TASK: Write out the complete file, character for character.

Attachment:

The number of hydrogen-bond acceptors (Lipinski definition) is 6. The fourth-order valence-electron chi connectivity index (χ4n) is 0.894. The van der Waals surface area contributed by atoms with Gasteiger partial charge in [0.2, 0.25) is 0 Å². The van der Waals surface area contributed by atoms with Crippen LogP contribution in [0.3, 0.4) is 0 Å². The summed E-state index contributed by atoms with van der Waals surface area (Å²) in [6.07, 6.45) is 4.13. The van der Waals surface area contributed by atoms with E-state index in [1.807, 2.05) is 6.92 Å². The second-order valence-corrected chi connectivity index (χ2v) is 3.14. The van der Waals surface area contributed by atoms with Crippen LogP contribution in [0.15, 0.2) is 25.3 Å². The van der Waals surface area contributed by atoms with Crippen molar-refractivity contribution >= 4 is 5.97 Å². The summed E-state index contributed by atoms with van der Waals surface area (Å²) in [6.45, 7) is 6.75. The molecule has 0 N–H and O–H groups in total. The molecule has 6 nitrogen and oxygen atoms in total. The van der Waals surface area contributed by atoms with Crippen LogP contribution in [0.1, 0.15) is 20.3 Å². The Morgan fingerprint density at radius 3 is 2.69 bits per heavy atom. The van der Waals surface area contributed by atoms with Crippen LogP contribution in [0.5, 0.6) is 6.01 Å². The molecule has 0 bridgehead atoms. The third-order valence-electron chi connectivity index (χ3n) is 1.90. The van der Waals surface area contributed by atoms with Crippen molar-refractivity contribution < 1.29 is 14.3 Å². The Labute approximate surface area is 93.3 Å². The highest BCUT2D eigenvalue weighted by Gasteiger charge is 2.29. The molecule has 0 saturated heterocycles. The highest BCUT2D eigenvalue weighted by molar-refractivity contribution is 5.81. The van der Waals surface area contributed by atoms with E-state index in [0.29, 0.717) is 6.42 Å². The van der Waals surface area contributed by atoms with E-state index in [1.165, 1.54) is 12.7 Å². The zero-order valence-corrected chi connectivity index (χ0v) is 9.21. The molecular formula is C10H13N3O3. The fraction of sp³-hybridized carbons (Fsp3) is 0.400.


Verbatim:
The number of hydrogen-bond acceptors (Lipinski definition) is 6. The fourth-order valence-electron chi connectivity index (χ4n) is 0.894. The van der Waals surface area contributed by atoms with Gasteiger partial charge in [0.2, 0.25) is 0 Å². The van der Waals surface area contributed by atoms with Crippen LogP contribution in [0.3, 0.4) is 0 Å². The summed E-state index contributed by atoms with van der Waals surface area (Å²) in [6.07, 6.45) is 4.13. The van der Waals surface area contributed by atoms with E-state index in [1.807, 2.05) is 6.92 Å². The second-order valence-corrected chi connectivity index (χ2v) is 3.14. The van der Waals surface area contributed by atoms with Crippen LogP contribution in [0.15, 0.2) is 25.3 Å². The van der Waals surface area contributed by atoms with Crippen molar-refractivity contribution >= 4 is 5.97 Å². The summed E-state index contributed by atoms with van der Waals surface area (Å²) in [6.45, 7) is 6.75. The molecule has 0 N–H and O–H groups in total. The molecule has 6 nitrogen and oxygen atoms in total. The van der Waals surface area contributed by atoms with Crippen LogP contribution in [0.1, 0.15) is 20.3 Å². The Morgan fingerprint density at radius 3 is 2.69 bits per heavy atom. The van der Waals surface area contributed by atoms with Crippen LogP contribution in [0.5, 0.6) is 6.01 Å². The molecule has 0 bridgehead atoms. The third-order valence-electron chi connectivity index (χ3n) is 1.90. The van der Waals surface area contributed by atoms with Crippen molar-refractivity contribution < 1.29 is 14.3 Å². The Labute approximate surface area is 93.3 Å². The highest BCUT2D eigenvalue weighted by Gasteiger charge is 2.29. The molecule has 0 saturated heterocycles. The highest BCUT2D eigenvalue weighted by molar-refractivity contribution is 5.81. The van der Waals surface area contributed by atoms with E-state index in [0.29, 0.717) is 6.42 Å². The van der Waals surface area contributed by atoms with E-state index in [1.165, 1.54) is 12.7 Å². The zero-order valence-corrected chi connectivity index (χ0v) is 9.21. The molecular formula is C10H13N3O3. The fraction of sp³-hybridized carbons (Fsp3) is 0.400.